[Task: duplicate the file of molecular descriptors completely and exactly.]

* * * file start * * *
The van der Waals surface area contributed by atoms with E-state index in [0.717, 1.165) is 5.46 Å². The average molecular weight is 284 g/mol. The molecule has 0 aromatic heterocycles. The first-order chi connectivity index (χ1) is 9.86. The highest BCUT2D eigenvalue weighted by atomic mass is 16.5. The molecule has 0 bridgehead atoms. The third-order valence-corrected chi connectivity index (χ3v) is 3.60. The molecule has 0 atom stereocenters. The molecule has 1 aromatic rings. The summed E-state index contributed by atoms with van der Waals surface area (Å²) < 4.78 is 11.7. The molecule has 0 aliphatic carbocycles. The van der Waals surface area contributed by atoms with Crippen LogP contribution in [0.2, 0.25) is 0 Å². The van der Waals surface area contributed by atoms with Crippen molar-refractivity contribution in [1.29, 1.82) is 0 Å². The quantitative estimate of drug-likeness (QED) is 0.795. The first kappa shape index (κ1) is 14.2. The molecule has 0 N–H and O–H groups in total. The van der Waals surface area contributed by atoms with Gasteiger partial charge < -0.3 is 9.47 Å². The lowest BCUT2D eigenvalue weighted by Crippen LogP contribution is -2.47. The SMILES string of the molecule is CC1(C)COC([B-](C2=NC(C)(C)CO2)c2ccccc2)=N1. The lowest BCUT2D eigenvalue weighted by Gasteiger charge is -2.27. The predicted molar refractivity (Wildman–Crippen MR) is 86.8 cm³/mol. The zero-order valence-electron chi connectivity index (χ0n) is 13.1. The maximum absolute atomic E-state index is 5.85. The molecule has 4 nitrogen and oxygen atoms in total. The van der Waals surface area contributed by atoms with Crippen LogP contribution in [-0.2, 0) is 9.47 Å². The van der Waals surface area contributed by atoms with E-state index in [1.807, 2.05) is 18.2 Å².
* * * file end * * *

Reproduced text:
The van der Waals surface area contributed by atoms with E-state index in [0.717, 1.165) is 5.46 Å². The average molecular weight is 284 g/mol. The molecule has 0 aromatic heterocycles. The first-order chi connectivity index (χ1) is 9.86. The highest BCUT2D eigenvalue weighted by atomic mass is 16.5. The molecule has 0 bridgehead atoms. The third-order valence-corrected chi connectivity index (χ3v) is 3.60. The molecule has 0 atom stereocenters. The molecule has 1 aromatic rings. The summed E-state index contributed by atoms with van der Waals surface area (Å²) < 4.78 is 11.7. The molecule has 0 aliphatic carbocycles. The van der Waals surface area contributed by atoms with Crippen LogP contribution in [0.2, 0.25) is 0 Å². The van der Waals surface area contributed by atoms with Crippen molar-refractivity contribution in [1.29, 1.82) is 0 Å². The quantitative estimate of drug-likeness (QED) is 0.795. The first kappa shape index (κ1) is 14.2. The molecule has 0 N–H and O–H groups in total. The van der Waals surface area contributed by atoms with Gasteiger partial charge < -0.3 is 9.47 Å². The lowest BCUT2D eigenvalue weighted by Crippen LogP contribution is -2.47. The SMILES string of the molecule is CC1(C)COC([B-](C2=NC(C)(C)CO2)c2ccccc2)=N1. The lowest BCUT2D eigenvalue weighted by Gasteiger charge is -2.27. The predicted molar refractivity (Wildman–Crippen MR) is 86.8 cm³/mol. The zero-order valence-electron chi connectivity index (χ0n) is 13.1. The maximum absolute atomic E-state index is 5.85. The molecule has 4 nitrogen and oxygen atoms in total. The van der Waals surface area contributed by atoms with Crippen LogP contribution in [-0.2, 0) is 9.47 Å². The van der Waals surface area contributed by atoms with E-state index in [1.807, 2.05) is 18.2 Å².